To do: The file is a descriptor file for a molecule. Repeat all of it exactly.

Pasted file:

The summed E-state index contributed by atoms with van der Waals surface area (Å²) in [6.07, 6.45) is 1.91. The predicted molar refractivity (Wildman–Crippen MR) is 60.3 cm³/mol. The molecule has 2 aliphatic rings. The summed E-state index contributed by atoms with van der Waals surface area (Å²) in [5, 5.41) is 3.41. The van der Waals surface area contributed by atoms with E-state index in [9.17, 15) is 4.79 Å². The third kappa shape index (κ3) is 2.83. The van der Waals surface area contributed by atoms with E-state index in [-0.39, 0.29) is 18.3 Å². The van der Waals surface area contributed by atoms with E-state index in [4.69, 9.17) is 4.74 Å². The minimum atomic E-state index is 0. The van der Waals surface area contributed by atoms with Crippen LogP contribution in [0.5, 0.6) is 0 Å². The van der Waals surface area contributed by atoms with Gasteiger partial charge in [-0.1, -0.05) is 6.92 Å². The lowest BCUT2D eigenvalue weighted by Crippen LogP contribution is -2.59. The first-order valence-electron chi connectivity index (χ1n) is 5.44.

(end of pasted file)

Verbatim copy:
The summed E-state index contributed by atoms with van der Waals surface area (Å²) in [6.07, 6.45) is 1.91. The predicted molar refractivity (Wildman–Crippen MR) is 60.3 cm³/mol. The molecule has 2 aliphatic rings. The summed E-state index contributed by atoms with van der Waals surface area (Å²) in [5, 5.41) is 3.41. The van der Waals surface area contributed by atoms with E-state index in [9.17, 15) is 4.79 Å². The third kappa shape index (κ3) is 2.83. The van der Waals surface area contributed by atoms with E-state index in [-0.39, 0.29) is 18.3 Å². The van der Waals surface area contributed by atoms with E-state index in [4.69, 9.17) is 4.74 Å². The minimum atomic E-state index is 0. The van der Waals surface area contributed by atoms with Crippen LogP contribution in [0.5, 0.6) is 0 Å². The van der Waals surface area contributed by atoms with Gasteiger partial charge in [-0.1, -0.05) is 6.92 Å². The lowest BCUT2D eigenvalue weighted by Crippen LogP contribution is -2.59. The first-order valence-electron chi connectivity index (χ1n) is 5.44.